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Global Climate Change DigestArchives of the
Global Climate Change Digest

A Guide to Information on Greenhouse Gases and Ozone Depletion
Published July 1988 through June 1999

FROM VOLUME 12, NUMBER 2, FEBRUARY 1999

JOURNAL ARTICLES...
TROPOSPHERIC BROMINE


Item #d99feb16

“Evidence for Bromine Monoxide in the Free Troposphere During the Arctic Polar Sunrise,” C. T. McElroy, C. A. McLinden, and J. C. McConnell,Nature 397, 338-341 (Jan. 28, 1999).

Dramatic ozone losses are observed each spring in the troposphere over large areas of the Arctic, probably caused by catalytic degradation of ozone by BrO derived from bromine released from sea salt in the snow pack. Satellite observations have measured large enhancements of BrO in the Arctic troposphere. Now high-altitude aircraft indicate that the BrO is transported up into the planetary boundary layer and the free troposphere above it by convection over areas of open water among the pack ice. Water and ice particles are also transported upward, providing surfaces for the heterogeneous reactions that allow BrO to catalyze ozone decomposition.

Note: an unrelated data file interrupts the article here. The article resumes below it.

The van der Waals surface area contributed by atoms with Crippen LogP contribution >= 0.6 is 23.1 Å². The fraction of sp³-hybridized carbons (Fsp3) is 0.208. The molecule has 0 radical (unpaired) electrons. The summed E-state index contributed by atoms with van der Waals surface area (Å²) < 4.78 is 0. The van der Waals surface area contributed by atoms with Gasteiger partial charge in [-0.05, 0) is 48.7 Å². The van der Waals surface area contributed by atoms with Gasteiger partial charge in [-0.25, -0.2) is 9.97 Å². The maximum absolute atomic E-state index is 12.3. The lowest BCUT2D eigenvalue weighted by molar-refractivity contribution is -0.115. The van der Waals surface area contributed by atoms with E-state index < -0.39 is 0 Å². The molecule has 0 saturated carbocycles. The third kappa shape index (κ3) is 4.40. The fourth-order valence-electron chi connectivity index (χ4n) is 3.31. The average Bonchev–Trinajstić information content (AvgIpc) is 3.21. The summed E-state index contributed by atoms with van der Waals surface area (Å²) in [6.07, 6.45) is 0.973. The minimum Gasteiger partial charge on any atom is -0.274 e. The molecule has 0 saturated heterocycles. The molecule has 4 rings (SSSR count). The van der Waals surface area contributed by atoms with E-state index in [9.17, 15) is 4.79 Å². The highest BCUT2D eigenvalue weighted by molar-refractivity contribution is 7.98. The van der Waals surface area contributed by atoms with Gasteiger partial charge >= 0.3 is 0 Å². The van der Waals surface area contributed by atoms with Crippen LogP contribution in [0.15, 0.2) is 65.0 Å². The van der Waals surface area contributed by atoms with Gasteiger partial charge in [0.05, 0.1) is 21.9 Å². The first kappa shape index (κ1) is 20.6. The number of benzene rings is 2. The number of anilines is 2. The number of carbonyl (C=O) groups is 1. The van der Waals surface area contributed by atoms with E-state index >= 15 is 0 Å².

Item #d99feb17

“DOAS Measurements of Tropospheric Bromine Oxide in Mid-Latitudes,” Kai Hebestreit et al., Science 283, 55-57 (Jan. 1, 1999).

Localized, high BrO concentrations were observed at the Dead Sea in Israel and correlated with low boundary-layer ozone mixing ratios. The highest BrO concentration was 86 ± 10 ppt, three times the concentrations measured in polar regions. The concentration varied diurnally with wind direction. Correllation of BrO concentration, wind speed, and wind direction indicated extended salt pans in the Dead Sea Valley to be the the source of the bromine; industrial sources were ruled out because they were too distant. Similar salt pans are found in many other locations around the world.

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